Rangers find three-eyed snake in Australia’s Humpty Doo

This handout picture taken on March 27, 2019 and received from the Northern Territory Parks and Wildlife on May 3, 2019 shows a three-eyed snake after a ranger found it on the Arnhem highway near the town of Humpty Doo outside Darwin in the Northern Territory. – Rangers named the juvenile snake Monty Python after finding the unusual reptile in late March on a highway near the Northern Territory town of Humpty Doo. (Photo by Handout / Northern Territory Parks and Wildlife / AFP) 

SYDNEY, Australia (AFP) — A three-eyed snake found slithering down a road in the northern Australian town of Humpty Doo has sparked amusement in a country already accustomed to unusual wildlife.

Rangers dubbed the unusual serpent “Monty Python” after finding it on a highway in late March.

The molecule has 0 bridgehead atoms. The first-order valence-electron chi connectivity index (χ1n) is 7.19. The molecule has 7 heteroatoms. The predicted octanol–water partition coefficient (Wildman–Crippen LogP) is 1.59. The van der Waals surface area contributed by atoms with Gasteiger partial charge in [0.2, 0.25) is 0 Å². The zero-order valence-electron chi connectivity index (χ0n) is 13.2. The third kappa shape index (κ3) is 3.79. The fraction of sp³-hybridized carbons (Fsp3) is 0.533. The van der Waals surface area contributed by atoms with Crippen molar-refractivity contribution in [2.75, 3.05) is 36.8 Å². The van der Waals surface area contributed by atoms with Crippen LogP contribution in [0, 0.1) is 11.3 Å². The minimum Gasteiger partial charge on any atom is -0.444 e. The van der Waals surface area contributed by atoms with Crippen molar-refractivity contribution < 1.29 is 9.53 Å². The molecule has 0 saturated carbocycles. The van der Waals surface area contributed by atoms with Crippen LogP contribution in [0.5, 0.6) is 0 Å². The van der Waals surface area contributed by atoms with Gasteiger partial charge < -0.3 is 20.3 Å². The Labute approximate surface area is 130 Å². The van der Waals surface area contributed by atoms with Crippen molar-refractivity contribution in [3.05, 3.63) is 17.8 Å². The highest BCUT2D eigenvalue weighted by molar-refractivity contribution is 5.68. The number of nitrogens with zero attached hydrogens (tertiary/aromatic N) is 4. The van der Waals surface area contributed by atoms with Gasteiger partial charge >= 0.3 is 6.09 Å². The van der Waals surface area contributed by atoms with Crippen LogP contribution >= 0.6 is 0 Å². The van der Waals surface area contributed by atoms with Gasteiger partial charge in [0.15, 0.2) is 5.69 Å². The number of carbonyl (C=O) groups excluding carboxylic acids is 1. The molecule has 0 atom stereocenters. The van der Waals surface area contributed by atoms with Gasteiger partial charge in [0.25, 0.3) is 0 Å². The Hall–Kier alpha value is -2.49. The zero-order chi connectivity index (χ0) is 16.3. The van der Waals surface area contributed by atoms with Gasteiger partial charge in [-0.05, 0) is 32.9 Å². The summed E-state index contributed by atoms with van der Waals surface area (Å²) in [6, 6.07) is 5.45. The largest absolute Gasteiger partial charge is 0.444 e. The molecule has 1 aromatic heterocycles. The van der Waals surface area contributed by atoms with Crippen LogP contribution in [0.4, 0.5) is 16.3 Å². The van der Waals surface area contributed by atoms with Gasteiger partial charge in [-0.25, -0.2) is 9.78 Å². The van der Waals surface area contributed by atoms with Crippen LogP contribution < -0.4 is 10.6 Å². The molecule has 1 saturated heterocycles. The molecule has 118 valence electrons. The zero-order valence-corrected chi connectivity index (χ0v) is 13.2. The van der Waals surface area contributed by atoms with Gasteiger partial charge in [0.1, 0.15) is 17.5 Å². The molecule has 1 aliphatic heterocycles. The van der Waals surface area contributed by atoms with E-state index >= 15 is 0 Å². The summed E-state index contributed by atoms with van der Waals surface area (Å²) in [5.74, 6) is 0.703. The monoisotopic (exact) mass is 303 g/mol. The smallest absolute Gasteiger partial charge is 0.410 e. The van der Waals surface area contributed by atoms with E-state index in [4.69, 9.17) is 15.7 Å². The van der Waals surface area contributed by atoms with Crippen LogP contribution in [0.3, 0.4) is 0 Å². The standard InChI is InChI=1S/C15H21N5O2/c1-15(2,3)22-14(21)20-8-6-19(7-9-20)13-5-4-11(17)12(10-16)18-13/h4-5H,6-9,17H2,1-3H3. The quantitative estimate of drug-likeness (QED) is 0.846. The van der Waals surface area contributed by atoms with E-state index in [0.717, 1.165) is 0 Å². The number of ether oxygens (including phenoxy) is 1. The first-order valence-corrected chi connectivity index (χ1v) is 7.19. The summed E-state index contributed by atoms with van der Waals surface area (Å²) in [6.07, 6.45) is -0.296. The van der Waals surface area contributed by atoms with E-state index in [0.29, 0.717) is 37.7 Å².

X-rays showed all three of its eyes were functioning and the extra socket likely developed naturally while the snake was an embryo, the Northern Territory Parks and Wildlife Commission said in a Facebook post, noting that such deformities were common among reptiles.

Wildlife officers told the Northern Territory News the 40 centimeter (18-inch) carpet python was about three months old and died after about a month in captivity.

“It’s remarkable it was able to survive so long in the wild with its deformity and he was struggling to feed before he died last week,” ranger Ray Chatto told the newspaper on Friday.

But the late Monty Python found a new life on the internet after the Wildlife Commission posted photos of it on their Facebook page this week.

“I tried to come up with a few jokes, but they just got cornea and cornea,” wrote one user.

Another thought the joke was elsewhere: “Not even disturbed by the three eyed snake… just incredibly amused that there’s a place called Humpty Doo.”

© Agence France-Presse